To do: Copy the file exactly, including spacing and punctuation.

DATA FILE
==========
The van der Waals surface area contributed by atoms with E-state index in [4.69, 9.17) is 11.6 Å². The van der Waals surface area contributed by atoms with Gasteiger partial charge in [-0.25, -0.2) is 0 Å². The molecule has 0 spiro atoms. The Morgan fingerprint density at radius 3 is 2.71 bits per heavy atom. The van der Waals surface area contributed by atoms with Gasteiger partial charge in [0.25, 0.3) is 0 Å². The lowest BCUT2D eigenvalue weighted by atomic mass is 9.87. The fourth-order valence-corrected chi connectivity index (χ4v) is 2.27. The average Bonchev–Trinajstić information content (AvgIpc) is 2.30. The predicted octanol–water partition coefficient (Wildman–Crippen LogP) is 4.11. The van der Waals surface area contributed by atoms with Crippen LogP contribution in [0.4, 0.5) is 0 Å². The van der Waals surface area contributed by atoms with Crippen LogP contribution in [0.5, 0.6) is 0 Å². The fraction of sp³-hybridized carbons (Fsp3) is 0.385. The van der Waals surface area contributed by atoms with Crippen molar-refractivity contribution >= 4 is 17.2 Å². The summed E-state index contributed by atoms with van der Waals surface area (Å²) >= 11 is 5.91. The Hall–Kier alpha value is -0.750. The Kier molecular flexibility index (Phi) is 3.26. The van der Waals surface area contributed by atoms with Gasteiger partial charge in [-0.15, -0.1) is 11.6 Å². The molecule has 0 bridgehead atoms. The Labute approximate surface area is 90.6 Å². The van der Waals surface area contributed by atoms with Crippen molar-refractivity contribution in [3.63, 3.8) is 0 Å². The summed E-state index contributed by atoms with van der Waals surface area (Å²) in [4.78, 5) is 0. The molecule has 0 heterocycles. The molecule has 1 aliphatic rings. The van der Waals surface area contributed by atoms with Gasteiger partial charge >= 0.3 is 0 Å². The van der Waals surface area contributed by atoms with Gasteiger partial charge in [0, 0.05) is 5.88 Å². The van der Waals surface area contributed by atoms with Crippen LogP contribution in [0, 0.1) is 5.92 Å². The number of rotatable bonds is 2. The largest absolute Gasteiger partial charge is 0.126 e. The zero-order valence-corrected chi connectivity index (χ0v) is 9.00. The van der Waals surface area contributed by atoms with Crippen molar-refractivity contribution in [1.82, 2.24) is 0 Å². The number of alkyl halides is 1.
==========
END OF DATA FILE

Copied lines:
The van der Waals surface area contributed by atoms with E-state index in [4.69, 9.17) is 11.6 Å². The van der Waals surface area contributed by atoms with Gasteiger partial charge in [-0.25, -0.2) is 0 Å². The molecule has 0 spiro atoms. The Morgan fingerprint density at radius 3 is 2.71 bits per heavy atom. The van der Waals surface area contributed by atoms with Gasteiger partial charge in [0.25, 0.3) is 0 Å². The lowest BCUT2D eigenvalue weighted by atomic mass is 9.87. The fourth-order valence-corrected chi connectivity index (χ4v) is 2.27. The average Bonchev–Trinajstić information content (AvgIpc) is 2.30. The predicted octanol–water partition coefficient (Wildman–Crippen LogP) is 4.11. The van der Waals surface area contributed by atoms with Crippen LogP contribution in [0.4, 0.5) is 0 Å². The van der Waals surface area contributed by atoms with Crippen LogP contribution in [0.5, 0.6) is 0 Å². The fraction of sp³-hybridized carbons (Fsp3) is 0.385. The van der Waals surface area contributed by atoms with Crippen molar-refractivity contribution >= 4 is 17.2 Å². The summed E-state index contributed by atoms with van der Waals surface area (Å²) >= 11 is 5.91. The Hall–Kier alpha value is -0.750. The Kier molecular flexibility index (Phi) is 3.26. The van der Waals surface area contributed by atoms with Gasteiger partial charge in [-0.15, -0.1) is 11.6 Å². The molecule has 0 bridgehead atoms. The Labute approximate surface area is 90.6 Å². The van der Waals surface area contributed by atoms with Crippen molar-refractivity contribution in [3.63, 3.8) is 0 Å². The summed E-state index contributed by atoms with van der Waals surface area (Å²) in [4.78, 5) is 0. The molecule has 0 heterocycles. The molecule has 1 aliphatic rings. The van der Waals surface area contributed by atoms with Gasteiger partial charge >= 0.3 is 0 Å². The van der Waals surface area contributed by atoms with Gasteiger partial charge in [0, 0.05) is 5.88 Å². The van der Waals surface area contributed by atoms with Crippen LogP contribution in [0, 0.1) is 5.92 Å². The number of rotatable bonds is 2. The largest absolute Gasteiger partial charge is 0.126 e. The zero-order valence-corrected chi connectivity index (χ0v) is 9.00. The van der Waals surface area contributed by atoms with Crippen molar-refractivity contribution in [1.82, 2.24) is 0 Å². The number of alkyl halides is 1.